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AFRICOM's top stories in 2014
See what stories were most popular in 2014!

A global health threat, missing girls, technology that provides a look into the future – here’s a look back at AFRICOM’s most read stories in 2014.

TIME magazine selected “The Ebola Fighters” for the cover of their annual “Person of the Year” issue for good reason – the outbreak in Africa quickly had the potential for spreading across the globe.  AFRICOM played a critical role in support of USAID, the U.S. Government’s lead agency in the fight against Ebola; several of those stories were popular with our readers:

 

C-17 U.S. Military Aircraft Arrives in Liberia Thursday with the First Shipment of Increased U.S. Military Equipment and Personnel

First Shipment of the Ramped Up U.S. Military Response to Ebola Arrives in Liberia, Sept. 19

A C-17 U.S. military aircraft arrived in Liberia with the first shipment of increased U.S. military equipment and personnel for the anti-Ebola fight, which was promised by President Barack Obama in a speech September 16 at the Centers for Disease Control and Prevention in Atlanta, Georgia.

 

Commander of U.S. Africa Command, Gen. David M. Rodriguez, conducts a briefing on the DoD response to Ebola, Oct. 7, 2014 from the Pentagon Press Briefing Room.

Pentagon Briefing on DoD Response to Ebola with AFRICOM Commander, Gen. David M. Rodriguez, Oct. 8

Commander of U.S. Africa Command, General David M. Rodriguez, conducts a briefing on the DoD response to Ebola, 7 October 2014 from the Pentagon Press Briefing Room.

 

U.S. Marine Corps Sgt. Maj. Bonnie Skinner, Combined Joint Task Force-Horn of Africa command senior enlisted leader, gives encouraging remarks to Naval Mobile Construction Battalion 133 Detail Horn of Africa Seabees prior to their departure Sept. 19, 2014, at Camp Lemonnier, Djibouti.

 Seabees From Task Force 68 to Support Ebola Outbreak Response, Sept. 24

Fifteen Sailors from Naval Mobile Construction Batallion-133, Task Group 68.7 traveled to Monrovia, Liberia to provide engineering support to Operation UNITED ASSISTANCE, conducting  site surveys for projects such as hospitals, supply storage and training facilities for healthcare workers fighting the Ebola outbreak.

 

U.S. Air Force Airmen assigned to the 633rd Medical Group load onto a C-17 Globemaster at Langley Air Force Base, Va., Sept. 26, 2014. The 633 MDG packaged and delivered a modular medical treatment center, as part of a government-wide effort to support humanitarian relief operations in Ebola-stricken African nations. Langley Airmen will not be involved in treatment of patients exposed to the Ebola virus.

Airmen Deploy to Deliver Ebola Treatment Facility with US Relief, Sept. 29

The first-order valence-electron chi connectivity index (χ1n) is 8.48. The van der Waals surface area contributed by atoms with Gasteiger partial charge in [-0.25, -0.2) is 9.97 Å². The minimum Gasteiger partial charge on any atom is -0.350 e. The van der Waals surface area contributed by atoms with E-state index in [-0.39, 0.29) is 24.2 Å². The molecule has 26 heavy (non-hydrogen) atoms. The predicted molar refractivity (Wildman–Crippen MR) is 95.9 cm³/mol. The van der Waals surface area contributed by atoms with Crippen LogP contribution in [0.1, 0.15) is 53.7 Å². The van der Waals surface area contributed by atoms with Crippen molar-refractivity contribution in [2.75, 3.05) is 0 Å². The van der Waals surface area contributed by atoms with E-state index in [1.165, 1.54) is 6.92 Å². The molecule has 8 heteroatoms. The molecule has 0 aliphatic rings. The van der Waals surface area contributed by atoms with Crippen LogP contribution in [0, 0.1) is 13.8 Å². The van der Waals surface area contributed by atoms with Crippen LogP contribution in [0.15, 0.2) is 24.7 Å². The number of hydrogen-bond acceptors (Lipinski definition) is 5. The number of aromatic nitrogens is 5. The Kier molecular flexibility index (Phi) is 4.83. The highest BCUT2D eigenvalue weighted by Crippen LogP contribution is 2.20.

U.S. Air Force Airmen assigned to the 633rd Medical Group load onto a C-17 Globemaster at Langley Air Force Base, Va., Sept. 26, 2014. The 633 MDG packaged and delivered a modular medical treatment center, as part of a government-wide effort to support humanitarian relief operations in Ebola-stricken African nations. Langley Airmen will not be involved in treatment of patients exposed to the Ebola virus. (U.S. Air Force photo by Senior Airman Kayla Newman/Released)

 

U.S. Africa Command has sent a team of 16 military personnel to Nigeria to help the government in the West African country locate and free more than 200 schoolgirls kidnapped last month by the Boko Haram terrorist group.

US Africa Command Team Supports Department of State Led Support Effort in Nigeria, May 12

U.S. Africa Command sent a team of 16 military personnel to Nigeria to help the government in the West African country locate and free more than 200 schoolgirls kidnapped last month by the Boko Haram terrorist group. 
 

 

WikiStrat simulation helps AFRICOM J5 Counter Narcotics and Law Enforcement Assistance branch see what “alternative futures” might look like. From left to right: Tim Haffner, Program Analyst for Counter Narcotics and Law Enforcement Assistance, AFRICOM; and from WikiStrat: Dr. Thomas P.M. Barnett, Chief Analyst, and author of ‘The Pentagon's New Map,’ Ted Obenchain, Director of Business Development, and Elad Schaffer, Analytical Director. Barnett delivered a back-brief of a simulation of what illicit trafficking in the Trans-Sahel might look like in 2018 to AFRICOM staff. (Photo by Brenda Law)

Wikistrat Briefs Alternative Futures to Africom Staff, Feb. 5

The ability to see into the future has long held our fascination of what life would be like if we only had the power to know what lies ahead.  Technology is helping to make that possible – at least to some extent.  The ability to predict what a future environment might be can help people and organizations anticipate future missions and resources needed to support those missions and more importantly, what engagement strategies can be implemented now to best suit an organization’s strategic goals.

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